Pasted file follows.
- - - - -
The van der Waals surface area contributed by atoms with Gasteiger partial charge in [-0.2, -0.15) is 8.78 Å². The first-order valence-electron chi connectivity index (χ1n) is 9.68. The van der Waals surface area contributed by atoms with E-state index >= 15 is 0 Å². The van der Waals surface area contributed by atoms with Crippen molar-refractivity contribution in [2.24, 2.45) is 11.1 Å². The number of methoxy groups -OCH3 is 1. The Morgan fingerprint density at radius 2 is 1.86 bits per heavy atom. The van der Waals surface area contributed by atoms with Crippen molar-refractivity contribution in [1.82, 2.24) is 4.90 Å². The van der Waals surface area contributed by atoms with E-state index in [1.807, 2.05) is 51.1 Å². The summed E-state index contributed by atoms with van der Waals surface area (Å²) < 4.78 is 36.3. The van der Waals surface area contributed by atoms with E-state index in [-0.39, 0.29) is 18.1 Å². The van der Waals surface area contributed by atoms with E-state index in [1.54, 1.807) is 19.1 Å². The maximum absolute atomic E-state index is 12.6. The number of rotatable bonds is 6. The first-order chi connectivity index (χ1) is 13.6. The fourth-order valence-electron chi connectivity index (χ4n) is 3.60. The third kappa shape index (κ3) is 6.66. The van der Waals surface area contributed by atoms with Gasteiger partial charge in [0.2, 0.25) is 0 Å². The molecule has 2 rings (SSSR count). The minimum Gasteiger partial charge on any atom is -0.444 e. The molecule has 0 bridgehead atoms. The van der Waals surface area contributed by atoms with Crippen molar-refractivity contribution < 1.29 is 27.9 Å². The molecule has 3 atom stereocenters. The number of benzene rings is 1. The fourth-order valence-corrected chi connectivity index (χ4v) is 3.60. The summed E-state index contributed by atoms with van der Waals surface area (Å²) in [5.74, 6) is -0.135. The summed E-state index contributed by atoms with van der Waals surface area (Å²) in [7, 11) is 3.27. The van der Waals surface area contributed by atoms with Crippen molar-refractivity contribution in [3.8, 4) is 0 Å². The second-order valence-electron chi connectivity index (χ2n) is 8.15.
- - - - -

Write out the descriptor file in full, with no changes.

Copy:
The van der Waals surface area contributed by atoms with Gasteiger partial charge in [-0.2, -0.15) is 8.78 Å². The first-order valence-electron chi connectivity index (χ1n) is 9.68. The van der Waals surface area contributed by atoms with E-state index >= 15 is 0 Å². The van der Waals surface area contributed by atoms with Crippen molar-refractivity contribution in [2.24, 2.45) is 11.1 Å². The number of methoxy groups -OCH3 is 1. The Morgan fingerprint density at radius 2 is 1.86 bits per heavy atom. The van der Waals surface area contributed by atoms with Crippen molar-refractivity contribution in [1.82, 2.24) is 4.90 Å². The van der Waals surface area contributed by atoms with E-state index in [1.807, 2.05) is 51.1 Å². The summed E-state index contributed by atoms with van der Waals surface area (Å²) < 4.78 is 36.3. The van der Waals surface area contributed by atoms with E-state index in [-0.39, 0.29) is 18.1 Å². The van der Waals surface area contributed by atoms with E-state index in [1.54, 1.807) is 19.1 Å². The maximum absolute atomic E-state index is 12.6. The number of rotatable bonds is 6. The first-order chi connectivity index (χ1) is 13.6. The fourth-order valence-electron chi connectivity index (χ4n) is 3.60. The third kappa shape index (κ3) is 6.66. The van der Waals surface area contributed by atoms with Gasteiger partial charge in [0.2, 0.25) is 0 Å². The molecule has 2 rings (SSSR count). The minimum Gasteiger partial charge on any atom is -0.444 e. The molecule has 0 bridgehead atoms. The van der Waals surface area contributed by atoms with Crippen molar-refractivity contribution < 1.29 is 27.9 Å². The molecule has 3 atom stereocenters. The number of benzene rings is 1. The fourth-order valence-corrected chi connectivity index (χ4v) is 3.60. The summed E-state index contributed by atoms with van der Waals surface area (Å²) in [5.74, 6) is -0.135. The summed E-state index contributed by atoms with van der Waals surface area (Å²) in [7, 11) is 3.27. The van der Waals surface area contributed by atoms with Crippen molar-refractivity contribution in [3.8, 4) is 0 Å². The second-order valence-electron chi connectivity index (χ2n) is 8.15.